As a great source of protein and essential vitamins and nutrients, including iron, B vitamins, and zinc, beef really can be a healthy meal choice — despite some food myths you may have heard.
One key to fitting beef into a healthy diet is choosing the right cuts of meat. That means looking for lean and extra-lean picks, which deliver the nutritional benefits without excess saturated fat and calories. For example, "A 4-ounce serving of lean flank steak contains about 30 grams of complete protein, 9 grams of fat, 4 grams of saturated fat and 220 calories, while the same serving of fat-marbled porterhouse steak has similar protein, but three times more fat and saturated fat, and 340 calories," NBC News Health and Nutrition Editor Madelyn Fernstrom told TODAY Food.
The USDA definition of "lean" applies to a 3.5-ounce (100 gram) serving of beef with less than 10 grams of fat, 4.5 grams, or less, of saturated fat, and less than 95 milligrams of cholesterol. A 3.5-ounce serving of "extra lean" beef must contain less than 5 grams of fat, less than 2 grams of saturated fat and less than 95 milligrams of cholesterol.
When you're at the meat counter, look for cuts with the word "loin" or "round" in the name, such as sirloin, tenderloin, eye of round and top round. Chuck shoulder and arm roasts are also lean cuts. When choosing ground beef, look for a 90/10 or 95/5 lean to fat ratio.
Also, keep your serving portions in check, even with lean beef: The American Heart Association recommends limiting lean meat, skinless chicken and fish to less than six ounces per day. You can keep serving sizes in check by filling most of your plate with vegetables, by using beef as a garnish or by using it in combination with other proteins (beef and bean chili, for example).
Here are some delicious ways to enjoy beef in a lighter, leaner way!
This savory stir-fry is made with lean top sirloin and broccoli — the original superfood. Make it even healthier by using reduced sodium soy sauce and serving the dish over brown rice instead of white rice, or even cauliflower rice.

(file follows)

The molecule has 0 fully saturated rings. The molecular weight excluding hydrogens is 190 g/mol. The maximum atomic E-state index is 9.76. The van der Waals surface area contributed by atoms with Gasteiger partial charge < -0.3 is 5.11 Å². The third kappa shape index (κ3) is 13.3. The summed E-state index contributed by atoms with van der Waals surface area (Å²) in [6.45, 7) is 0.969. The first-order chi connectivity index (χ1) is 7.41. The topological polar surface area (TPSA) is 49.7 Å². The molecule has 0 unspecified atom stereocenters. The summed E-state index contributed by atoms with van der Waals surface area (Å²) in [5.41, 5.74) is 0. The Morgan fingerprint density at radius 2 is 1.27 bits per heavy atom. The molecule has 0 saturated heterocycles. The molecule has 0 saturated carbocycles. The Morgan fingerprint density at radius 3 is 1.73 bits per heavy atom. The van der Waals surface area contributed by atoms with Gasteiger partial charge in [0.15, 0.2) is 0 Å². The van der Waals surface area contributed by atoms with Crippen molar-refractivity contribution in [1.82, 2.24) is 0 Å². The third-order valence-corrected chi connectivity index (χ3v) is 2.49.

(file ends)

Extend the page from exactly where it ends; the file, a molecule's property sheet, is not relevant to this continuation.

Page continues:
For this classic chili, green lifestyle guru Danny Seo uses grass-fed beef — a healthy choice Fernstrom says is worth paying more for because it usually has a better flavor and nutrient profile than traditional beef. And though grass-fed beef tends to be lower in saturated fat than traditional beef, it still makes sense to choose leaner cuts.
"Coffee and steak might seem like an unlikely partnership, but the flavor of beef is actually heightened by the robust notes of java," says David Zinczenko, author of "The Super Metabolism Diet." This recipe calls for flank or skirt steak, but flank steak tends to be leaner — check the label or ask your butcher to be sure you get a lean cut.
Sometimes nothing but a ground beef taco will scratch that taco itch, and these lighter beef tacos give you what you're craving without overloading you with grease.
Slow-cooker beef stew with kabocha squash gets an Italian spin with the addition of Marsala wine and chopped sun-dried tomatoes in this recipe from Giada De Laurentiis. A lean stew cut like bottom round is the perfect choice for this dish, since the long cook time tenderizes the beef.
In this blended burger, ground beef is combined with equal parts of chopped up mushrooms for a juicy patty that's lower in fat and calories, but higher in fiber and nutrients, than a traditional burger.
For this healthier yet still super satisfying take on lasagna, Fernstrom made a bunch of tweaks to a classic recipe, including cutting the amount of meat in half and using extra lean ground beef.
This deliciously simple dish from Cooking Light requires only five fresh ingredients and takes 20 minutes to make — it's that easy and fast!
It's hard to believe something as comforting as pot roast can be healthy, but this recipe from Sami Kotb calls for lean bottom round roast. Trim away any visible fat and serve with lots veggies.
If you're trying to cut down on carbs, try this flavorful ground beef mixture served inside lettuce cups, instead of over rice. Just choose lean ground beef, of course!
This delicious main course from Kevin Curry, founder of Fit Men Cook, is gluten-free and way lower in carbs than classic lasagna.